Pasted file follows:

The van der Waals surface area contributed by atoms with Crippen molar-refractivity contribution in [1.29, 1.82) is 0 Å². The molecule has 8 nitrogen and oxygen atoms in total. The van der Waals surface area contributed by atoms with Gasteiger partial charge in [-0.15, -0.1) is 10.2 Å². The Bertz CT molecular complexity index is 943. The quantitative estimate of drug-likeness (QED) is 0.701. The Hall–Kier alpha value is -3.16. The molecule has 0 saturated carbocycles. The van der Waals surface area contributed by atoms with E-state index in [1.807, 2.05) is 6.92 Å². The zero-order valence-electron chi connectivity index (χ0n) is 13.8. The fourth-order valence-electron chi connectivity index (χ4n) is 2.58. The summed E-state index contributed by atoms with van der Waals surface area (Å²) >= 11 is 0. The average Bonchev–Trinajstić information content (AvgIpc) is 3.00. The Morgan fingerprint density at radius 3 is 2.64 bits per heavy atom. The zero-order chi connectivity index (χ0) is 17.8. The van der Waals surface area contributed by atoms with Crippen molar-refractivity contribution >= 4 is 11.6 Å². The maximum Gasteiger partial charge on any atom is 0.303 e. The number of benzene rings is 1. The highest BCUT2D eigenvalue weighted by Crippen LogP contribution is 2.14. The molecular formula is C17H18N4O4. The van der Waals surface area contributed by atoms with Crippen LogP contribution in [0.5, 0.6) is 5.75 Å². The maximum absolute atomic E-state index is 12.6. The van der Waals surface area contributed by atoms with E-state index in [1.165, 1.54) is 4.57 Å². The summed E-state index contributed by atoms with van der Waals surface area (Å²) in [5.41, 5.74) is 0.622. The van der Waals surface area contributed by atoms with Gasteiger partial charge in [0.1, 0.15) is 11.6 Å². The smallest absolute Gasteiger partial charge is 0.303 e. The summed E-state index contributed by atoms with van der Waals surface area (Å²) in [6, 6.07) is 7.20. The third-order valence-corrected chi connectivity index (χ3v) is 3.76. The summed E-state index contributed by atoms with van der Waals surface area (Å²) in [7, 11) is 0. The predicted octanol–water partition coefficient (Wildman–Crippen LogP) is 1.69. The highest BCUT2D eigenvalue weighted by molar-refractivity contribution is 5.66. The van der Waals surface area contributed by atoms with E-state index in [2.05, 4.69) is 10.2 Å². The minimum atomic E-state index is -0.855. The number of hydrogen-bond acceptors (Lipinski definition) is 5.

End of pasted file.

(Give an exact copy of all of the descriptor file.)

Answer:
The van der Waals surface area contributed by atoms with Crippen molar-refractivity contribution in [1.29, 1.82) is 0 Å². The molecule has 8 nitrogen and oxygen atoms in total. The van der Waals surface area contributed by atoms with Gasteiger partial charge in [-0.15, -0.1) is 10.2 Å². The Bertz CT molecular complexity index is 943. The quantitative estimate of drug-likeness (QED) is 0.701. The Hall–Kier alpha value is -3.16. The molecule has 0 saturated carbocycles. The van der Waals surface area contributed by atoms with E-state index in [1.807, 2.05) is 6.92 Å². The zero-order valence-electron chi connectivity index (χ0n) is 13.8. The fourth-order valence-electron chi connectivity index (χ4n) is 2.58. The summed E-state index contributed by atoms with van der Waals surface area (Å²) >= 11 is 0. The average Bonchev–Trinajstić information content (AvgIpc) is 3.00. The Morgan fingerprint density at radius 3 is 2.64 bits per heavy atom. The zero-order chi connectivity index (χ0) is 17.8. The van der Waals surface area contributed by atoms with Crippen molar-refractivity contribution >= 4 is 11.6 Å². The maximum Gasteiger partial charge on any atom is 0.303 e. The number of benzene rings is 1. The highest BCUT2D eigenvalue weighted by Crippen LogP contribution is 2.14. The molecular formula is C17H18N4O4. The van der Waals surface area contributed by atoms with Crippen LogP contribution in [0.5, 0.6) is 5.75 Å². The maximum absolute atomic E-state index is 12.6. The van der Waals surface area contributed by atoms with E-state index in [1.165, 1.54) is 4.57 Å². The summed E-state index contributed by atoms with van der Waals surface area (Å²) in [5.41, 5.74) is 0.622. The van der Waals surface area contributed by atoms with Gasteiger partial charge in [0.1, 0.15) is 11.6 Å². The smallest absolute Gasteiger partial charge is 0.303 e. The summed E-state index contributed by atoms with van der Waals surface area (Å²) in [6, 6.07) is 7.20. The third-order valence-corrected chi connectivity index (χ3v) is 3.76. The summed E-state index contributed by atoms with van der Waals surface area (Å²) in [7, 11) is 0. The predicted octanol–water partition coefficient (Wildman–Crippen LogP) is 1.69. The highest BCUT2D eigenvalue weighted by molar-refractivity contribution is 5.66. The van der Waals surface area contributed by atoms with E-state index in [2.05, 4.69) is 10.2 Å². The minimum atomic E-state index is -0.855. The number of hydrogen-bond acceptors (Lipinski definition) is 5.